When I was in high school, I had a dream: I wanted to work in international Relations. Doing what, I couldn’t tell you, but it sounded prestigious and cool, and I wanted to travel — so often, our adolescent/college dreams involve as much travel as possible, no matter how impractical. And this dream, my future-International-Relations-self, has effectively controlled my life for the past nine years.
I went to college with a plan that I’ve over-simplified into five steps:
- Go to a small college in the city. This would allow me to make close connections with my professors for the purpose of “networking,” as well as access more opportunities for jobs.
- Major in something I loved, not necessarily something “useful.” The rationale for this was that I would get a kickass GPA, which would serve as the icing on my résumé cake, instead of the actual cake, which was reserved for…
- Internships. I would pad my résumé with internships so that I would be one step ahead of the people who listed “Vice President of the Knitting Club” as work experience. (Side note, everyone who was on the board of the Knitting Club has been much more successful in their professional life than I have.)
- Upon graduation, I would get a job two months out of college at a non-profit organization in the Boston area, focusing on “international development,” which sounded both interesting and prestigious.
- I would move into the city a few months after my start date, meet a boy, and live an interesting life of travel and Doing Good.
I knew this was improbable. But as everyone who has seen a meme says: If you try hard enough and dream big enough, you can do anything. Of course, as anyone reading this with the benefit of some adult life can see, there was a gaping flaw: I did not account for the complete randomness and coldness of the universe. The universe doesn’t care how hard I try, and it couldn’t care less about my dreams — not just me, of course, but pretty much anyone who has dreams. I assumed if I tried hard enough, things would work themselves out. I was wrong.
Now, I’m five years out of college, and the only answer I can give to someone who asks me how my career is going is ¯\_(ツ)_/¯. (And this isn’t to say that I think I have it particularly bad on the scale of the world’s problems, or even millennial post-grad problems, but it was still enough to feel utterly defeated about.)
And I’ve spent the past five years being bitter about this, which has manifested itself in clinical depression, no confidence, and a career that is going nowhere. I felt left behind, stupid, and incomplete, because I am nothing like how I imagined myself when I was in high school. I felt like I failed my younger self.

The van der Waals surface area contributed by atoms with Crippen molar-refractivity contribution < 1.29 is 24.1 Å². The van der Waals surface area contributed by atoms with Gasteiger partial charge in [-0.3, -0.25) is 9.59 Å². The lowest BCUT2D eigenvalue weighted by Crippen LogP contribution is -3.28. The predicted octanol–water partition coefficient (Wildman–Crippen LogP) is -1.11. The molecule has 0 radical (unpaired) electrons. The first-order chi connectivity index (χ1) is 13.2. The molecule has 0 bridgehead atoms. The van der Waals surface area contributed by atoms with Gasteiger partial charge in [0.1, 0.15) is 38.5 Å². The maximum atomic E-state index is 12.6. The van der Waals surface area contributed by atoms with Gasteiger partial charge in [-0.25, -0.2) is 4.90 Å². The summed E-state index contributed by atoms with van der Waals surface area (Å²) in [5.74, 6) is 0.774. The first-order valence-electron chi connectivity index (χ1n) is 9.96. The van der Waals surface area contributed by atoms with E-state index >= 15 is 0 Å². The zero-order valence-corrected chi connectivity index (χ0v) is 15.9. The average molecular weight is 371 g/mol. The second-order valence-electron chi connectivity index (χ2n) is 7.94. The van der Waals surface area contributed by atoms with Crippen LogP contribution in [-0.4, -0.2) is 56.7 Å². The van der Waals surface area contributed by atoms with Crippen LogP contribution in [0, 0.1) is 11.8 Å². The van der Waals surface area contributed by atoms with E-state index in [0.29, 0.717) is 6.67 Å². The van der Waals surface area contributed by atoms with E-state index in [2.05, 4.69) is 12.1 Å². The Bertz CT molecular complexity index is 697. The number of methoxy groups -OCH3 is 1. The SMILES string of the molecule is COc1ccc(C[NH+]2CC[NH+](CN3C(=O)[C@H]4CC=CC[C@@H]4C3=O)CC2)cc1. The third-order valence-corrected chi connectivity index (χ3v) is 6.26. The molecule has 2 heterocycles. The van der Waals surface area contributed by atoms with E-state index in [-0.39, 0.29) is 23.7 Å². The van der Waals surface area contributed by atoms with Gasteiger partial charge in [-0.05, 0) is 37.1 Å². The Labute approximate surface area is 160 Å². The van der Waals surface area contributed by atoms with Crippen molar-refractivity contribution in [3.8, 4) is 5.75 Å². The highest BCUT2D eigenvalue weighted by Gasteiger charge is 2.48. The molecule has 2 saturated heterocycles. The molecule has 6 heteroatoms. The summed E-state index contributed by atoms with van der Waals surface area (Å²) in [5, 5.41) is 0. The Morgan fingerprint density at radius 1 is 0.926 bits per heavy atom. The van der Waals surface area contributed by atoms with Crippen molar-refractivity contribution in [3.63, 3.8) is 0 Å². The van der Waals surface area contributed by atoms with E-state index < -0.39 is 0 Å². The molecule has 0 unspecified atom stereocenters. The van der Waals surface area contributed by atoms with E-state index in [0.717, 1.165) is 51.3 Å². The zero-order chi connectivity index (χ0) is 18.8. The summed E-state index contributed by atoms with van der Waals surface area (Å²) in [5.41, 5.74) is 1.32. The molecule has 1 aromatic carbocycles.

Like many desperate people, I looked to YouTube for advice. And then one day I came across this video (not a TED talk) of a speech called “Fuck Your Dreams.” I suggest watching it before continuing, but to summarize: You might not want what you thought you wanted. You have no obligation to your former self. Fuck your dreams.
This seems like bad advice. It seems like you’re walking on a path, and the path diverges into a million other paths, and they all lead to a dark unknown, so you just stay at the junction for the rest of your life, because each way is more terrifying than the last.
But given all the experience I’ve had with my own dreams, and how they can transform (and utterly fall apart) even if you are doing everything “the right way,” maybe he’s right. For so long, I’ve been hung up on this arbitrary image I had of myself when I was in high school that I haven’t even bothered to explore other passions that I didn’t have back then — things like yoga, beer, cooking, personal finance, writing. I was putting on hold the person I was becoming to cling onto a hope of the person I thought I’d become.
Instead of embracing the things that were wonderful about my current self and life, I felt an irrational obligation to teenage me, who had questionable decision-making skills and bad taste. I owned dozens of butterfly clips. Why would I ever let that person be in control?
Having dreams is important. They are especially important when you’re in high school and college, because they give direction and purpose in a time filled with nothing but change. But when you’re an “adult” like I am, holding on too hard to a dream can get in the way of living your life.
So, fuck your dreams.
I am a person who contains multitudes. Multitudes that are every bit as deserving as my professional life. Multitudes that remind me that I. Am. Not. My. Job., and that there are other paths, interests, and pleasures out there for me to enjoy. I hold no obligation to my former self, and neither do you.
Fuck your dreams. Freeing? And how!
There’s a line in The Great Gatsby where the main character, Nick, describes Tom Buchanan as “one of those men who reach such an acute limited excellence at twenty-one that everything afterward savors of anti-climax.” I don’t want to be a Tom Buchanan.
I won’t lie and say that I no longer consider myself a failure. But I’m making a mantra of “fuck your dreams.” Life is mostly trial, with lots of error. Do not limit the idea of yourself to what you believed when you were eight. I wasted years doing just that. I’m done. There are too many craft beers out there to try.
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